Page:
One thing I’ve learned about raising older daughters

by | Raising Children | 1 comment

Older daughters must have something to occupy their time — some advanced academic study or a hobby or project or work or ministry which they enjoy doing and is satisfying to them. And we’re not referring to the normal chores that are done around the house, such as cleaning or cooking or babysitting younger siblings. What we’re talking about here is something beyond chores. I’ve talked to many mothers who seem to have talked themselves into believing that their daughters just love to cook and take care of the younger ones, and so they feel justified in allowing the girl to be relegated to the role of parlor maid and nanny. And maybe the girl does truly love domestic duties, but, Mothers, please stretch those post-high school minds. Dig deep and find out what they’re interested in and help them pursue this interest.

I am afraid of horses. We have three large Quarter horses which the girls train and ride. I don’t like dogs. We have four adult German Shepherds and at times lots of little German Shepherds running all over our property. I don’t like animals in the house. We have two messy tropical parrots. I hate milking a cow. We milked a cow or goat for 15 years. All this because we have two daughters who love animals. Raising older daughters may require more from you, Mother, than you are initially willing to give. It may require you to give up your kitchen if it means allowing your daughter to learn to be more than just a “helper” taking orders from Mom. Give her the kitchen if that’s what she would like. Give her a budget and let her run it for the next year, without your micro-management. I’ve seen too many older daughters simply standing around waiting for the next request from Mom. An older daughter needs to have something to call her own, something she can have jurisdiction over, whether it be a kitchen, a cow, a manuscript, or Dad’s office. Help her start her own business or pursue a particular course of study. Perhaps she will even need your help to figure out what it is she wants to do — it will most likely be by trial and error, but don’t let the errors keep you from trying new ideas.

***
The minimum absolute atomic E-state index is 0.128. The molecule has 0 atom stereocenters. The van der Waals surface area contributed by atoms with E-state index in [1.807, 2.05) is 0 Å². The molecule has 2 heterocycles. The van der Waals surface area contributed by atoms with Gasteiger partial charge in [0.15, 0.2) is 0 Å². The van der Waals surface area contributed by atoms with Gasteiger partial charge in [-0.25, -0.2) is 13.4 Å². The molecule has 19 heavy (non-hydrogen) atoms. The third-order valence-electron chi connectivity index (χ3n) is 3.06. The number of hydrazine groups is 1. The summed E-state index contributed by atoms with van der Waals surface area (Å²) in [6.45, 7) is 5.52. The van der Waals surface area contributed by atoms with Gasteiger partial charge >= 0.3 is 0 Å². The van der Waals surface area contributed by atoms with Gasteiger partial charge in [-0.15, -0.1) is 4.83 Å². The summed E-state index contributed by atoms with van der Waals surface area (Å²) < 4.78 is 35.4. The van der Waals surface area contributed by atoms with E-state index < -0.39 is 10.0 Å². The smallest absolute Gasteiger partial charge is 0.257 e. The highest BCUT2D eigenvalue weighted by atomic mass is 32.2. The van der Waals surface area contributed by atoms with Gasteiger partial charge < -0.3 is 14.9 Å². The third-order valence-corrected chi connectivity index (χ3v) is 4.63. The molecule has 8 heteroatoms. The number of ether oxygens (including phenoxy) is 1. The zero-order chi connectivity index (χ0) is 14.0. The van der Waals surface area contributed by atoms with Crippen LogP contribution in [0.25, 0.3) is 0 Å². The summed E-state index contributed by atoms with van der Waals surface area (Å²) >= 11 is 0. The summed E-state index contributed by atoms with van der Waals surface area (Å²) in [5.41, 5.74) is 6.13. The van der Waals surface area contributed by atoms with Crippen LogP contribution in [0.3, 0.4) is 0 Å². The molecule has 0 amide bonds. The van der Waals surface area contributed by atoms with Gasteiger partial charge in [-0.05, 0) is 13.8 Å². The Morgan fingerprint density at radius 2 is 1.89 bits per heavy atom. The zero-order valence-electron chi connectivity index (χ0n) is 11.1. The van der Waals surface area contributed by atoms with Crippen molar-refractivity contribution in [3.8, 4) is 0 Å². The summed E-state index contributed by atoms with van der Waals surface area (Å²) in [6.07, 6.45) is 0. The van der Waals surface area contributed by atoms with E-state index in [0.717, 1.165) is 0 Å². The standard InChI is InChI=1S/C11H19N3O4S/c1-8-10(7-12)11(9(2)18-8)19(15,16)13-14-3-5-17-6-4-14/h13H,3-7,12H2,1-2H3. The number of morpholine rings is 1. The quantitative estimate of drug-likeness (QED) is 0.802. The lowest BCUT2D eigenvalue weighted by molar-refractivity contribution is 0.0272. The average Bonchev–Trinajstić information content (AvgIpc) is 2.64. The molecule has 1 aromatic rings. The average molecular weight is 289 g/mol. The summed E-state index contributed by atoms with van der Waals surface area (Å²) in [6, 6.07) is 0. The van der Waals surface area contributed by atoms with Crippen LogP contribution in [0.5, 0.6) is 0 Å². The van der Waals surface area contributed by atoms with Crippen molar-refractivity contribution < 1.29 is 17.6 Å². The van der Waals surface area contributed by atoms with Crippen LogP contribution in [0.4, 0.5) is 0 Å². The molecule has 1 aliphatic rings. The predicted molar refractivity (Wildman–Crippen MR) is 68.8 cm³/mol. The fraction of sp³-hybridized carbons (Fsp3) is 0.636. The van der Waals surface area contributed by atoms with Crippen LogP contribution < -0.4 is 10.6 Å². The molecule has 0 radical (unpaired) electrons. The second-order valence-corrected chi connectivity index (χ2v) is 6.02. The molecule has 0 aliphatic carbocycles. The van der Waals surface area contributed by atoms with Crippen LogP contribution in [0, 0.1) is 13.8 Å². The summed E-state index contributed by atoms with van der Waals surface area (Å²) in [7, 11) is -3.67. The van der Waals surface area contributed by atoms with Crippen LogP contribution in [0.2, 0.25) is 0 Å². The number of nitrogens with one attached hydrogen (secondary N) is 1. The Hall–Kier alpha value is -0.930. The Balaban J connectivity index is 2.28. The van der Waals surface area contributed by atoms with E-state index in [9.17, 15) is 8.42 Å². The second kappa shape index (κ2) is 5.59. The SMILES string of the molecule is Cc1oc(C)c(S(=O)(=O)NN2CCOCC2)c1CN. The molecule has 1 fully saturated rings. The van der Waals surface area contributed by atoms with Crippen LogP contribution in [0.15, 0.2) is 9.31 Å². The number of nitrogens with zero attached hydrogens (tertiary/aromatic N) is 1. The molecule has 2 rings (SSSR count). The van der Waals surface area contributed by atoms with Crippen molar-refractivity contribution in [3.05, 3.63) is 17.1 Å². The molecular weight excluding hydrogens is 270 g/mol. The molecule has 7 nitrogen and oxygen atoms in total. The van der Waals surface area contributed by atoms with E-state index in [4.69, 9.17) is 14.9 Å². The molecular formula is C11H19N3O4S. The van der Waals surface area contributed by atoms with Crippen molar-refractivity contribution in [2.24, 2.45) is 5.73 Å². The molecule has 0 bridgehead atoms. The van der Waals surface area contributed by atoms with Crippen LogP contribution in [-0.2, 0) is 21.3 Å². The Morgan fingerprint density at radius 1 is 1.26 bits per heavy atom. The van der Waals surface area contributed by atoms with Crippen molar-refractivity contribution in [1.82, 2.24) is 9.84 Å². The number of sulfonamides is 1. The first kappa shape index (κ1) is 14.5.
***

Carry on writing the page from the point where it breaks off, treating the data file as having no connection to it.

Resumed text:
gaping wound — a wound that is wide open

That’s what the doctor called it yesterday. And did you know that doctors won’t stitch up a dog bite when it’s on the arm? 99.9% of stitched-up dog bites get infected, so he just cleaned it and applied butterfly bandages, gave her a tetanus shot and a prescription for two different antibiotics.

No, none of our lovable dogs bit her, but our two females (Pippin and Liesl) are trying to determine which of them is boss, and Ava got in the middle of one of their discussions.

Schutzhund training for Robey

1 Comment

  1. Becca

    Thank you for your post on raising older daughters. I have a younger daughter right now. 🙂 Any other insight you have about raising daughters (and sons!) would be wonderful!



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